HPWRA Score: 13 High Risk
Impact: Barbados gooseberry is capable of adapting to a variety of environmental conditions. Viable seeds are spread by water, birds (surviving passage through the gut) and by humans. Spreads rapidly to form dense, thorny, impenetrable thickets effectively smothering other vegetation; gardens have been abandoned due to the overwhelming invasion of Barbados gooseberry. It is listed as a noxious weed in South Africa. Stems and detached leaves stay alive and can form roots months after removal from the parent plant. Extreme thorniness and vigorous growth from plant fragments make control of large infestations difficult.
Description: Climbing, vining cactus with primitive fleshy leaves and long thorns. The strongly scented flowers (lemon to pungent smell) are white with pink to orange centers. The fruit is succulent, yellow to orange, and covered in spines with many seeds inside. Two types of thorns occur on this plant: re-curved catclaw thorns that occur along new stems; and clusters of 1-2″ spines along woodier stems.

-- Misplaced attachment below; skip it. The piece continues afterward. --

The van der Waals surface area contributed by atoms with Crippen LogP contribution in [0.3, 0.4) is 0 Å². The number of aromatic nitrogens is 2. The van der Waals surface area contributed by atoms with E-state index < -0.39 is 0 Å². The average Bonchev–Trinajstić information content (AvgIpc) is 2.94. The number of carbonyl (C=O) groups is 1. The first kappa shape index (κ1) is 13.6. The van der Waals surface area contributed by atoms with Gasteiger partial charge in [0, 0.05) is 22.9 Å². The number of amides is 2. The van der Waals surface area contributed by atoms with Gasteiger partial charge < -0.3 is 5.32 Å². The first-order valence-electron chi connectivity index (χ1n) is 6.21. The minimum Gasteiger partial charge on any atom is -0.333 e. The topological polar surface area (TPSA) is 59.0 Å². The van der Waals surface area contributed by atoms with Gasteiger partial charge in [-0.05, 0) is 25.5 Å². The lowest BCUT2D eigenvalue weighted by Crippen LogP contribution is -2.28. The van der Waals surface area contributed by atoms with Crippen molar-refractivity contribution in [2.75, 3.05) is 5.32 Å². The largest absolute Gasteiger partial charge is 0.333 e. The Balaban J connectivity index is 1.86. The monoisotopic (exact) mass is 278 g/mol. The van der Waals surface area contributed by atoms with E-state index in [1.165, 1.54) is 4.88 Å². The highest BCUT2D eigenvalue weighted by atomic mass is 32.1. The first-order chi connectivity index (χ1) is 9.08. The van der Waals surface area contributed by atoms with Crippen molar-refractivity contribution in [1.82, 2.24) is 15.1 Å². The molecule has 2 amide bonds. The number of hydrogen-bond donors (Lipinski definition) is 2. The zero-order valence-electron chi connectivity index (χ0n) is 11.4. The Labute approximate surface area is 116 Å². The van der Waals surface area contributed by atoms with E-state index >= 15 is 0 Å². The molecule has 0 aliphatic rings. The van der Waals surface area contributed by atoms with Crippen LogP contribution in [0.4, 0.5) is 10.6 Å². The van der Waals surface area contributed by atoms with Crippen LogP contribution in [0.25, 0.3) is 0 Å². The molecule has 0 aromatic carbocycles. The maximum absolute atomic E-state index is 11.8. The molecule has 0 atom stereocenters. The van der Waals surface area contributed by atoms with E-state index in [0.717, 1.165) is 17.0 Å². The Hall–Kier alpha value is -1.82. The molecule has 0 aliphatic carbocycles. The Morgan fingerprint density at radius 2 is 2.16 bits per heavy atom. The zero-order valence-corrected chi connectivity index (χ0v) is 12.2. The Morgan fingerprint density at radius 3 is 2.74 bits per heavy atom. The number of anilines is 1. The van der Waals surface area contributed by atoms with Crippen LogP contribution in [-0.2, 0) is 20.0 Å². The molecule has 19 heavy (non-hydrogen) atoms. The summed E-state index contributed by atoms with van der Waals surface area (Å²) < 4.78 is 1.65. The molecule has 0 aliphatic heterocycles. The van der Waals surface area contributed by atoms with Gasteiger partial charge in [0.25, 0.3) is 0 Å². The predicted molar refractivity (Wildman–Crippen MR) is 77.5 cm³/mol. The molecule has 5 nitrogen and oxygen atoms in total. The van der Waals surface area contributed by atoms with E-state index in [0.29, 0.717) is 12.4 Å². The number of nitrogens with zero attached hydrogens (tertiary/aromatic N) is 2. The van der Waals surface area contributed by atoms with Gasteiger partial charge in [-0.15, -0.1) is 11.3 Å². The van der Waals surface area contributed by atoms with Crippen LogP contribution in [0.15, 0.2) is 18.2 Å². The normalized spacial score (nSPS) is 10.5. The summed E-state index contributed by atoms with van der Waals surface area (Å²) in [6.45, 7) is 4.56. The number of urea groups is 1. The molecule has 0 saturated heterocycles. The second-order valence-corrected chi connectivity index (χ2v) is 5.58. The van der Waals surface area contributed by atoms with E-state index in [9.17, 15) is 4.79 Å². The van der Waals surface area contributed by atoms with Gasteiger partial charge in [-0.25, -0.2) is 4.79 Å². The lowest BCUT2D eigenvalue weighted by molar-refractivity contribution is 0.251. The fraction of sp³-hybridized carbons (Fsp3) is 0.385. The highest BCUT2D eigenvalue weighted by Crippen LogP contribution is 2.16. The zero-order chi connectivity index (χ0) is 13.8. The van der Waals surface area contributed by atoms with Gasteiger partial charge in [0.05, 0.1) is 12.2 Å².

Comments from green industry professionals: “It suddenly took over my fruit trees, now I can’t eradicate it due to thorns and I can’t pick my fruit”, “Grows too large and takes over”, “Momisc (Molokai Invasive Species Committee) has been eradicating a population since 2008, it’s still not gone”, “pesticides are not readily absorbed from the leaves-cut stump is the only way to effectively control this pest”